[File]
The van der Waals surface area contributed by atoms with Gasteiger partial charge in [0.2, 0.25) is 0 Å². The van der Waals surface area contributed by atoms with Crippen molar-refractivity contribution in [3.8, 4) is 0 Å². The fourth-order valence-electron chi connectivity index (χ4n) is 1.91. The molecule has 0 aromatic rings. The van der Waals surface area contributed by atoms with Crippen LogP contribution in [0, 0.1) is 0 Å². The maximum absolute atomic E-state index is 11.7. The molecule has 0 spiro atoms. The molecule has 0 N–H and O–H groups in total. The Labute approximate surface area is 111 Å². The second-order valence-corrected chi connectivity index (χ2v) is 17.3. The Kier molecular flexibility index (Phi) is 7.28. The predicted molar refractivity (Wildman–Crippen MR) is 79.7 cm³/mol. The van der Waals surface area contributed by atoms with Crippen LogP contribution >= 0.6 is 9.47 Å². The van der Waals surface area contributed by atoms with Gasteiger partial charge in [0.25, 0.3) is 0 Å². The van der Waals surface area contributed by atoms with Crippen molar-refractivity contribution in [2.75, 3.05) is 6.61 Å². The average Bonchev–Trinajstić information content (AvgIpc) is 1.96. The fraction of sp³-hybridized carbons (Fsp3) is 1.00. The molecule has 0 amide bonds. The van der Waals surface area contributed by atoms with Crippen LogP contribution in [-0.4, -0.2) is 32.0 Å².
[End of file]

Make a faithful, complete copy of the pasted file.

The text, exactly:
The van der Waals surface area contributed by atoms with Gasteiger partial charge in [0.2, 0.25) is 0 Å². The van der Waals surface area contributed by atoms with Crippen molar-refractivity contribution in [3.8, 4) is 0 Å². The fourth-order valence-electron chi connectivity index (χ4n) is 1.91. The molecule has 0 aromatic rings. The van der Waals surface area contributed by atoms with Crippen LogP contribution in [0, 0.1) is 0 Å². The maximum absolute atomic E-state index is 11.7. The molecule has 0 spiro atoms. The molecule has 0 N–H and O–H groups in total. The Labute approximate surface area is 111 Å². The second-order valence-corrected chi connectivity index (χ2v) is 17.3. The Kier molecular flexibility index (Phi) is 7.28. The predicted molar refractivity (Wildman–Crippen MR) is 79.7 cm³/mol. The van der Waals surface area contributed by atoms with Crippen LogP contribution >= 0.6 is 9.47 Å². The van der Waals surface area contributed by atoms with Gasteiger partial charge in [0.25, 0.3) is 0 Å². The van der Waals surface area contributed by atoms with Crippen molar-refractivity contribution in [2.75, 3.05) is 6.61 Å². The average Bonchev–Trinajstić information content (AvgIpc) is 1.96. The fraction of sp³-hybridized carbons (Fsp3) is 1.00. The molecule has 0 amide bonds. The van der Waals surface area contributed by atoms with Crippen LogP contribution in [-0.4, -0.2) is 32.0 Å².